When I was in high school, I remember reading a short story entitled “Clothes Make the Man” by Henri Duvernois. (It can be found at http://www.valorchristian.org/devnet/data/databases/valorteachweb_01/widgets/class_resource_documents/00/00/01/65/pdf/original.pdf .) The story relates how a gang of thieves is burglarizing a house, and they put their muscle man in a policeman’s uniform to patrol the sidewalk so as to not arouse suspicion. But the uniform makes the thug feel so much like a real policeman that he ends up arresting his two compatriots.
So do clothes really make the man? Can what you wear to school protect you from bullies? Would Trayvon Martin be alive today if he wasn’t wearing a hoodie? Can wearing a lab coat help your concentration? What happens to a Jewish inmate in a concentration camp when he puts on a Nazi’s shirt? And I haven’t even mentioned cross-dressing.
There is a growing field of research called “embodied cognition“—the idea that we think with our physical experiences as well as our brains. This would include the clothes we wear.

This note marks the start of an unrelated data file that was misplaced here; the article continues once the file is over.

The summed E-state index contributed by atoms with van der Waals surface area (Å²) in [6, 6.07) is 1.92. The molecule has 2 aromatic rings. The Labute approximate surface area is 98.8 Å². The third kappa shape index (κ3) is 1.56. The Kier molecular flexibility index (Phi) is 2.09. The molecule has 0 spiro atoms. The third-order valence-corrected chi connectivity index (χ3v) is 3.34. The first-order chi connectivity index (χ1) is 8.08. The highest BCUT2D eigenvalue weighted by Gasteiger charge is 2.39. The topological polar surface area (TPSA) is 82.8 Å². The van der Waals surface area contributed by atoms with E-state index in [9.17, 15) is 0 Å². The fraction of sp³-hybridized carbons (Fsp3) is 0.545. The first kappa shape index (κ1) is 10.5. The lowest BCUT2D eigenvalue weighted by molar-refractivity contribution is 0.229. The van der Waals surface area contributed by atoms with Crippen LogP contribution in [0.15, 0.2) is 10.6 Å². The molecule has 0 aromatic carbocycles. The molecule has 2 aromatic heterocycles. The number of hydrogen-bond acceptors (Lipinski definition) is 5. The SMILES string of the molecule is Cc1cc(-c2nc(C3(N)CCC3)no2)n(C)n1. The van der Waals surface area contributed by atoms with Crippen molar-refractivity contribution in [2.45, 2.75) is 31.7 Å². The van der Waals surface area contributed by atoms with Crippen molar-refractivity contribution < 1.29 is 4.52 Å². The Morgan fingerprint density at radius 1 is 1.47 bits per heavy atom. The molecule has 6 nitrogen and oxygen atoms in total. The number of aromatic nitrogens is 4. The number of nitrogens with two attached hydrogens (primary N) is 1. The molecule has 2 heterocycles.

If this sounds interesting, I recommend a podcast from the National Public Radio show Invisibilia entitled “The Secret Emotional Life of Clothes”, which originally aired on July 22, 2016 ( http://www.npr.org/podcasts/510307/invisibilia). And one of the studies they discuss is explained in greater detail on the Psychology Today website as “Clothes Make the Man — Literally” (https://www.psychologytoday.com/blog/brain-babble/201208/clothes-make-the-man-literally).
Just something else to think about when you plan your next Halloween party.